Pakistan is currently sitting on a demographic bomb which could explode if some fundamental economic changes don’t take place. But economic changes and development occur within a facilitating social, political and external environment. Even the most conservative economists wedded to the basic principles of their discipline have begun to recognise that growth is not simply the consequence of capital accumulation and moving the work force from the less to the more productive activities. That was the assumption made by Arthur Lewis, one of the founding fathers of development economics. His suggested growth equation just had two contributing factors, capital and labour.
Now, with decades of experience behind them, economists have begun to recognise that they must go beyond the boundaries of their discipline to understand how economies succeed and fail. The number of factors contributing to growth continues to increase as more empirical work is underway in intuitions such as the World Bank that now has large amounts of economic, social, political and demographic data at hand to understand the relationships between the many different attributes of any society. This applies to both, developed and developing nations. The latter group is now euphemistically called ‘emerging nations’.
It is safe to assume in the case of a country such as Pakistan that politics and international relations will profoundly affect the structure of the economy and the rate of its expansion. Both in turn will have enormous social consequences. One of the disturbing things about the way the country’s economy has been managed has to do with the lack of attention given to statistics and the availability of information. The size and rate of increase in the country’s population are two important pieces of information that are critical for undertaking economic planning. There is other population related information that is needed. For instance: what is the gender division of the population, what is the rate of increase in the number of people living in large cities and towns, what is the rate at which people are leaving the countryside and moving to the urban areas, what is the size of the work force, how many women are now working and how many of them are working outside their homes? It is from population censuses that such information is obtained but Pakistan, mostly for political reasons, finds it hard to systemically count the people and collect information about their social and economic circumstances. A household survey was conducted which was to be followed by a population census. The latter has not taken place. In the absence of this information we have to proceed on the basis of guess work.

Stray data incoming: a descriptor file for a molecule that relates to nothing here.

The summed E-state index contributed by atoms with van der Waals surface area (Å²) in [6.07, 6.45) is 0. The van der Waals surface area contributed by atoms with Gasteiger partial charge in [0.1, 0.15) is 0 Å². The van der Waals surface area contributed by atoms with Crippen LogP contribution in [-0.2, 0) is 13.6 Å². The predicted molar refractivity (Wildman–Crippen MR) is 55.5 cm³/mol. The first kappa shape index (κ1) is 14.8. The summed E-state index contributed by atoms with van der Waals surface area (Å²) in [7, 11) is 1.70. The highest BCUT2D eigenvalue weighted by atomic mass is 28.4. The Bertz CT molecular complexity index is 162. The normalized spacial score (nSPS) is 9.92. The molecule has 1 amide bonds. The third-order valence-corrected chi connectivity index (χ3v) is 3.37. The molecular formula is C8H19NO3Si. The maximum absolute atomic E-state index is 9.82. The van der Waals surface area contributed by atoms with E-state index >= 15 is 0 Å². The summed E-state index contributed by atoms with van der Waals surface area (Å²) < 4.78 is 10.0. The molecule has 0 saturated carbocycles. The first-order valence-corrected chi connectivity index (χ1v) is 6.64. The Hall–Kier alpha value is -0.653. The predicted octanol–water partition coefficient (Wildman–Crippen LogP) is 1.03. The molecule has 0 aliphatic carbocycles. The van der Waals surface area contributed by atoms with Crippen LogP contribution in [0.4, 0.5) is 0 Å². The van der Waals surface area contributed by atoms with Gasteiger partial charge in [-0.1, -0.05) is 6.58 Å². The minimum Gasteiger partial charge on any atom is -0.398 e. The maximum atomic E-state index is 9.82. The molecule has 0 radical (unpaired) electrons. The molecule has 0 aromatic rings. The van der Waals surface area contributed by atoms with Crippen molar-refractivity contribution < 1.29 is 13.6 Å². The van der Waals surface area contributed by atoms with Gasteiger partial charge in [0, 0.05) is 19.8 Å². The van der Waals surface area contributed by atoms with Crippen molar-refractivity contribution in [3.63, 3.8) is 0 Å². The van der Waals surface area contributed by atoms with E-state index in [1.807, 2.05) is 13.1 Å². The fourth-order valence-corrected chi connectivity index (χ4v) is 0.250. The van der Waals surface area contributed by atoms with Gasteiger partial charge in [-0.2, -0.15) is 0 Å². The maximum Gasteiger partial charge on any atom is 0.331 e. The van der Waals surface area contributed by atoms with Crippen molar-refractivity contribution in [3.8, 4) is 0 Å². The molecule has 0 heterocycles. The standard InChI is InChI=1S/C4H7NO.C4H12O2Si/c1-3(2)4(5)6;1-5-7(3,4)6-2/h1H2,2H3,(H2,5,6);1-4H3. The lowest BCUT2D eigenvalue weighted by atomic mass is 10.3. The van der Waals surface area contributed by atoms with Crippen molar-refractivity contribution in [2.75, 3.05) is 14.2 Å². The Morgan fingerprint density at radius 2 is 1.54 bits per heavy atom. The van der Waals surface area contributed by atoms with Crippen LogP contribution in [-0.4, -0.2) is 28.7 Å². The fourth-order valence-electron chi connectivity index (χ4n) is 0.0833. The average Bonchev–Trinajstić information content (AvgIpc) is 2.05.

In mid-2012, the population of Pakistan stands at some 190 million. The median age is 21 years, one of the lowest of all major population groups in the world. This means that some 95 million people are below that age. The current rate of increase in population is adding close to four million people a year. Given the fact that the rate of population increase in the past was a little higher, the work force is increasing at rate of three per cent a year. This rate could be even higher if more women begin to look for work outside their homes.
Some of the analysts who have worked in this area of economics believe that employment elasticity in Pakistan is a bit more than 0.5, which means that for every percentage point increase in GDP, employment grows by half a percentage point. Based on this estimate, the GDP must increase by six per cent a year for the pool of the unemployed not to increase in size. The rate has to be higher than this in order to shrink the size of the pool of the unemployed.
With the rate of GDP not likely to be much more than 2.5-3 per cent a year for the next few years, Pakistan can count on social turbulence. What form it will take is hard to predict. The democratic system under development gives an outlet to those not being helped by the economy. The Benazir Income Support Fund which is believed to be reasonably well-managed and is said to be free of the types of leakages that are common for such programmes also helps in keeping the frustrations of the very poor for being articulated in violent ways. Pakistan will probably not see the kind of Arab Spring that shook the Middle East. What could happen though is that the unemployed youth may get attracted to extremist causes which pick up their recruits from among those who don’t see much of a future for themselves. For social peace, therefore, it is important that the Pakistani state works hard to increase the rate of economic expansion. But here politics and international relations are proving to be hindering forces.
For the rate of growth to increase, Pakistan must invest a larger proportion of its income, particularly in the areas in which the state must be involved. This means the ability to raise more resources by improving tax collection and bringing more people and sectors into the tax base. This has been hard to do. There are important political constituencies that won’t allow these changes to take place. In order to meet the resource gap, Pakistan could turn to the outside world but this has turned increasingly hostile. The country is, therefore, in a bind. Getting out of it will require political will, which those who hold the reins of power seem to lack.
Published in The Express Tribune, June 18th, 2012.
More in OpinionFacing hunger together